From the Hotline
If you have any questions on this column or other policy and procedural material, please have
your Hotline designee call the Policy Hotline at 617-348-8478.
Q. 1. I have an EAEDC client who is a noncitizen with Legal Permanent Resident (LPR) status. I understand
that generally a LPR has a five-year wait before becoming eligible for SNAP benefits. Which
noncitizens with LPR status are not subject to the five-year wait?
A. 1. LPRs applying for SNAP are not subject to the five-year waiting period if they are/were:
- Disabled, at the federal level (e.g., as determined by the University of Massachusetts Disability Evaluation Services (DES) or by the Social Security Administration). See 106 CMR 361.210 for more info.
- Children under age 18;
- Certain Iraqi and Afghan families with the "Special Immigrant Visa" (SIV) designation;
- Adjusted to LPR status from a certain qualified noncitizen status (e.g., Refugee or Asylee);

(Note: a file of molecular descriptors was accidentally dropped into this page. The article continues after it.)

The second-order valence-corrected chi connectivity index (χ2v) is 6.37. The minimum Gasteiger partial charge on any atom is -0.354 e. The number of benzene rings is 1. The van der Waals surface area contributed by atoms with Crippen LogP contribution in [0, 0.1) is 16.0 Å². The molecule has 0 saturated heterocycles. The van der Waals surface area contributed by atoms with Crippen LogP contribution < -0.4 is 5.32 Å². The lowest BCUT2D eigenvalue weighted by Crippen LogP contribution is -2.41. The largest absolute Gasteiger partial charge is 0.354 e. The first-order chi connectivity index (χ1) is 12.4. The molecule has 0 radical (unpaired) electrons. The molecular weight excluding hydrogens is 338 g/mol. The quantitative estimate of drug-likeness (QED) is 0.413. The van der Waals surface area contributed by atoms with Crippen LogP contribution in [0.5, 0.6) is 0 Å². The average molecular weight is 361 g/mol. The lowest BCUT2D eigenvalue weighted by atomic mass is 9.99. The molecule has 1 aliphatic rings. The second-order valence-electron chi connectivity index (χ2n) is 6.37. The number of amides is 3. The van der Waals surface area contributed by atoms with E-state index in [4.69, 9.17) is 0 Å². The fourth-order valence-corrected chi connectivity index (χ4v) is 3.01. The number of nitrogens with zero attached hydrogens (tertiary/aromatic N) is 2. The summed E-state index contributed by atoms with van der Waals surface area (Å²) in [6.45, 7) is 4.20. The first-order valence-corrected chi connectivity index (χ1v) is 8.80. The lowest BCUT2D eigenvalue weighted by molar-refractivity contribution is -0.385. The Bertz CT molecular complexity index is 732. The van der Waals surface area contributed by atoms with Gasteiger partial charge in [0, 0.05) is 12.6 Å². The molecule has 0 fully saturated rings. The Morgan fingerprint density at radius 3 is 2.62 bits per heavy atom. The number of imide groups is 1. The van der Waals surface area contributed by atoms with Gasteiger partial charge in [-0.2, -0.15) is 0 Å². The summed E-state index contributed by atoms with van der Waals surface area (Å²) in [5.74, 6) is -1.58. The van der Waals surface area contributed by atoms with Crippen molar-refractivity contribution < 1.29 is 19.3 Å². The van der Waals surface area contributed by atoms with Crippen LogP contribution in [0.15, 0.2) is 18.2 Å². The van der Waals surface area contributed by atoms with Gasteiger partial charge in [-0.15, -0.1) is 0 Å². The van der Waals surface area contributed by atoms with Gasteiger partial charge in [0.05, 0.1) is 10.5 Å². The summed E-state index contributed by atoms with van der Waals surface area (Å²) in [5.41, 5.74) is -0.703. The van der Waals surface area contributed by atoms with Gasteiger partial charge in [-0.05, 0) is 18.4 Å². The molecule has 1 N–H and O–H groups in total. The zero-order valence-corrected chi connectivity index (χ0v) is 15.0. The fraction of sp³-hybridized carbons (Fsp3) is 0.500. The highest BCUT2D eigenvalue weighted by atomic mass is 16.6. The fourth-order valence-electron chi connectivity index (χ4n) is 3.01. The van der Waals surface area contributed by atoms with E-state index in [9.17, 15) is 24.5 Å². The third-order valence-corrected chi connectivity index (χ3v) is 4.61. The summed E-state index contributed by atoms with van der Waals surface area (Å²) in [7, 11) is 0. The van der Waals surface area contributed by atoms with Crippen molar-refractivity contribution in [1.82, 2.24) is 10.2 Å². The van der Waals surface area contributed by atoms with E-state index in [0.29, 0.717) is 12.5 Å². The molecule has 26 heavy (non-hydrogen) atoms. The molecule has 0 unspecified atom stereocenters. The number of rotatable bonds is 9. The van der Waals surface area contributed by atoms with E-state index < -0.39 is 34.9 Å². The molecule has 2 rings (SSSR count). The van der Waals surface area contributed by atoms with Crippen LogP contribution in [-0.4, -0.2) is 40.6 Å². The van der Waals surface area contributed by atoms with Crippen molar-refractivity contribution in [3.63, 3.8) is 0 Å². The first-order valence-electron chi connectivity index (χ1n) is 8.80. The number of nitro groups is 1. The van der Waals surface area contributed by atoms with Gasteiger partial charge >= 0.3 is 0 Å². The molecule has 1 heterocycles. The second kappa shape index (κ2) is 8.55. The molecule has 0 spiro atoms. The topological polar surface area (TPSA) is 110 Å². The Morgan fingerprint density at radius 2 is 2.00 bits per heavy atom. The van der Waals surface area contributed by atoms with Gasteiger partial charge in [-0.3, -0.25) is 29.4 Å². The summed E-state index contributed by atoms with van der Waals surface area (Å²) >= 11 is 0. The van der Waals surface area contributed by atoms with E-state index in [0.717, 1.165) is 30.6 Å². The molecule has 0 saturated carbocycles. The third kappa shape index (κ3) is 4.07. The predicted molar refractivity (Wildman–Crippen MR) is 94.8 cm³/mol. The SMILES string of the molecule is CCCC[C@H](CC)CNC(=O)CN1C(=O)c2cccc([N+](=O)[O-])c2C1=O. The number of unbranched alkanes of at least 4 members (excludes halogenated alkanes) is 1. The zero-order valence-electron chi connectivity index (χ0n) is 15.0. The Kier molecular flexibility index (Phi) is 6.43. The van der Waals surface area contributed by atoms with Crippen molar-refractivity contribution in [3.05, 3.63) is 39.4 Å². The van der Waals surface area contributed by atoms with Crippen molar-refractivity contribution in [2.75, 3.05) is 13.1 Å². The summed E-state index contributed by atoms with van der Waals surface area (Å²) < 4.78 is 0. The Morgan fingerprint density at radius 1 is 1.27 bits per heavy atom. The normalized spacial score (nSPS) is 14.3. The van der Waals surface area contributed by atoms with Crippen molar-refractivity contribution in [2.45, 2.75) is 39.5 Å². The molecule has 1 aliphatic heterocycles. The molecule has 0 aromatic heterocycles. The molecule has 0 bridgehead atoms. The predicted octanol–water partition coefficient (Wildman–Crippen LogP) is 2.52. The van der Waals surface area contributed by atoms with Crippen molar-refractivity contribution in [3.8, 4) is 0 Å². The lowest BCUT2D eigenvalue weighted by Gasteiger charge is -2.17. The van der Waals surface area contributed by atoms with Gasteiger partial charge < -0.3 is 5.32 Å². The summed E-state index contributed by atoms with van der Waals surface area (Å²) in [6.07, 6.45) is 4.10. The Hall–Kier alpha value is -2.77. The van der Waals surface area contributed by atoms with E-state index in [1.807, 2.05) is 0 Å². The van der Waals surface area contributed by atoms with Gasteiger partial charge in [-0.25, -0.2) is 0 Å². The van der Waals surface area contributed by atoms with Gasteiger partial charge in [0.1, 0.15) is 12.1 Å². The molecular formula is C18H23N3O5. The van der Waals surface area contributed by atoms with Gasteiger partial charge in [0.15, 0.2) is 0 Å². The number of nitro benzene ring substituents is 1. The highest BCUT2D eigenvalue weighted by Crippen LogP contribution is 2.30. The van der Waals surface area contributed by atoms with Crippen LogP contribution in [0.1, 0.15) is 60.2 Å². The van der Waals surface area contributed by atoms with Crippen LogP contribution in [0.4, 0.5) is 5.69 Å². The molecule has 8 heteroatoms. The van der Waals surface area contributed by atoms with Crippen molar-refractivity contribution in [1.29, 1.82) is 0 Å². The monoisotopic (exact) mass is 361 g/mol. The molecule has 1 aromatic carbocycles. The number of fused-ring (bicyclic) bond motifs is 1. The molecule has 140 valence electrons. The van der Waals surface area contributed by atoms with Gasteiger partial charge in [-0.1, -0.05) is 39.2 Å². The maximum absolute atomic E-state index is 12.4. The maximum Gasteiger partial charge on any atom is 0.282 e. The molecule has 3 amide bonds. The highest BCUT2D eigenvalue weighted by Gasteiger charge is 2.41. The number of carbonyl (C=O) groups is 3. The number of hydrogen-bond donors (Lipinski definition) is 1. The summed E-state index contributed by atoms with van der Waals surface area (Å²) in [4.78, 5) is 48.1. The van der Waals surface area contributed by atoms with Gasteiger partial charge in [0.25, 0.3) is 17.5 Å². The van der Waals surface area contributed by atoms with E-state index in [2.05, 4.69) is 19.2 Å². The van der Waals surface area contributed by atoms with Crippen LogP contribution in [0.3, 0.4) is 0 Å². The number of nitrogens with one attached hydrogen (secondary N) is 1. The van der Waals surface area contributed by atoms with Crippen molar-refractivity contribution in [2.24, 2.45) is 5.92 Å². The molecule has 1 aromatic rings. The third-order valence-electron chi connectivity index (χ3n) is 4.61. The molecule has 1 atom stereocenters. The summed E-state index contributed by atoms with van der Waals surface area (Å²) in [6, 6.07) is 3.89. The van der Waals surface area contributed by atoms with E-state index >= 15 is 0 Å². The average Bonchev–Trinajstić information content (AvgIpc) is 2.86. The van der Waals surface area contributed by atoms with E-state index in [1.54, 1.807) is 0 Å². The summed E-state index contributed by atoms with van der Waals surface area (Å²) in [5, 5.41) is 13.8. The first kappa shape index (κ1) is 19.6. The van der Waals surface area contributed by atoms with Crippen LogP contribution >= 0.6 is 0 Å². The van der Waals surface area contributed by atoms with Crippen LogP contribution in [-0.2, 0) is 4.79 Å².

- Born on or before 8/22/31 and lawfully resided in the U.S. on 8/22/96;
- Worked a minimum of 40 qualifying quarters or can be credited with a minimum of 40 qualifying quarters;
- Veterans or active duty personnel, as defined in 106 CMR 362.240(F).
Q. 2. I have an elderly EAEDC noncitizen applicant who has been granted Parolee status for longer than one year but has only resided in the U.S. for two years. Is he eligible for SNAP?
A. 2. Possibly. Generally, a noncitizen with Parolee status (paroled for at least one year) must hold a qualified noncitizen status for five years (however, Cuban and Haitian entrants are eligible from the time they arrive in the U.S.). As with LPRs, exceptions apply. See 106 CMR 362.220(B)(9). For example, if the applicant is disabled, he or she may submit a completed SNAP Disability Verification for Elderly Noncitizens form, SNAP-DVEN (6/2008) signed by a licensed medical practitioner and may receive SNAP benefits, if otherwise eligible.
Remember that exceptions to the five-year bar for SNAP may also apply to those noncitizens who meet the battered noncitizen requirements. It is important to explore with all noncitizen clients generally subject to the five-year bar whether an exception applies.